Journal of Fluid Mechanics


The structure of zonal jets in geostrophic turbulence

Richard K. Scotta1 c1 and David G. Dritschela1

a1 School of Mathematics and Statistics, University of St Andrews, St Andrews KY16 9SS, UK


The structure of zonal jets arising in forced-dissipative, two-dimensional turbulent flow on the $\ensuremath{\beta} $-plane is investigated using high-resolution, long-time numerical integrations, with particular emphasis on the late-time distribution of potential vorticity. The structure of the jets is found to depend in a simple way on a single non-dimensional parameter, which may be conveniently expressed as the ratio ${L}_{\mathit{Rh}} / {L}_{\varepsilon } $, where ${L}_{\mathit{Rh}} = \sqrt{U/ \ensuremath{\beta} } $ and ${L}_{\varepsilon } = \mathop{ (\varepsilon / {\ensuremath{\beta} }^{3} )}\nolimits ^{1/ 5} $ are two natural length scales arising in the problem; here $U$ may be taken as the r.m.s. velocity, $\ensuremath{\beta} $ is the background gradient of potential vorticity in the north–south direction, and $\varepsilon $ is the rate of energy input by the forcing. It is shown that jet strength increases with ${L}_{\mathit{Rh}} / {L}_{\varepsilon } $, with the limiting case of the potential vorticity staircase, comprising a monotonic, piecewise-constant profile in the north–south direction, being approached for ${L}_{\mathit{Rh}} / {L}_{\varepsilon } \ensuremath{\sim} O(10)$. At lower values, eddies created by the forcing become sufficiently intense to continually disrupt the steepening of potential vorticity gradients in the jet cores, preventing strong jets from developing. Although detailed features such as the regularity of jet spacing and intensity are found to depend on the spectral distribution of the forcing, the approach of the staircase limit with increasing ${L}_{\mathit{Rh}} / {L}_{\varepsilon } $ is robust across a variety of different forcing types considered.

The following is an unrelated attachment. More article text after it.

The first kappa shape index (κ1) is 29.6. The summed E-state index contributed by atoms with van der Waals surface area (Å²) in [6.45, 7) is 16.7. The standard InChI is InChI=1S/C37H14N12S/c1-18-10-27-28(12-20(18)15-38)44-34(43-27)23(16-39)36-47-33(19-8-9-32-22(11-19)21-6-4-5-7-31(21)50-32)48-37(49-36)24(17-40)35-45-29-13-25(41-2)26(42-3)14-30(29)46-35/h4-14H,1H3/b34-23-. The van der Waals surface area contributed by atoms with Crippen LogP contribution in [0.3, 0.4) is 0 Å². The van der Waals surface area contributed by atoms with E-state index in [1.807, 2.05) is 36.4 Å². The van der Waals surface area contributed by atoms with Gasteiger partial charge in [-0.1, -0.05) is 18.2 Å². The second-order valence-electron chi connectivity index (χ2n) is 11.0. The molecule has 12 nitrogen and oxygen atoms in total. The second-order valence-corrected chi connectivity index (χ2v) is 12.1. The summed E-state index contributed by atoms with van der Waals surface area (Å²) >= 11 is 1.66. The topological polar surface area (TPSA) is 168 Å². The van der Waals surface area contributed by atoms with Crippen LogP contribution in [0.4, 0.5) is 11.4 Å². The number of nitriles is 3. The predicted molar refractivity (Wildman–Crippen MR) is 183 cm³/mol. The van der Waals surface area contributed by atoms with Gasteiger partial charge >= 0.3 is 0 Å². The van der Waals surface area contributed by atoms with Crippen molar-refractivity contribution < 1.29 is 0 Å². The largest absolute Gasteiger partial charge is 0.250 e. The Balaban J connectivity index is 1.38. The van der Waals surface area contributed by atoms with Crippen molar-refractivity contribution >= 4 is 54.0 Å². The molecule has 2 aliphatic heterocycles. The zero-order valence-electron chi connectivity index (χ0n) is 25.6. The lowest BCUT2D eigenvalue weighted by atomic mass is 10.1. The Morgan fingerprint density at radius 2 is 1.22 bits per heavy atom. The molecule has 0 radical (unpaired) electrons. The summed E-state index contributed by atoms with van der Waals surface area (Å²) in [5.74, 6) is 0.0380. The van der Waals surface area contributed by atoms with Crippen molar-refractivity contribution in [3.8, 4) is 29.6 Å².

(Received October 26 2011)

(Reviewed July 17 2012)

(Accepted August 09 2012)

(Online publication September 20 2012)

Key Words:

  • geostrophic turbulence;
  • quasi-geostrophic flows;
  • turbulent mixing


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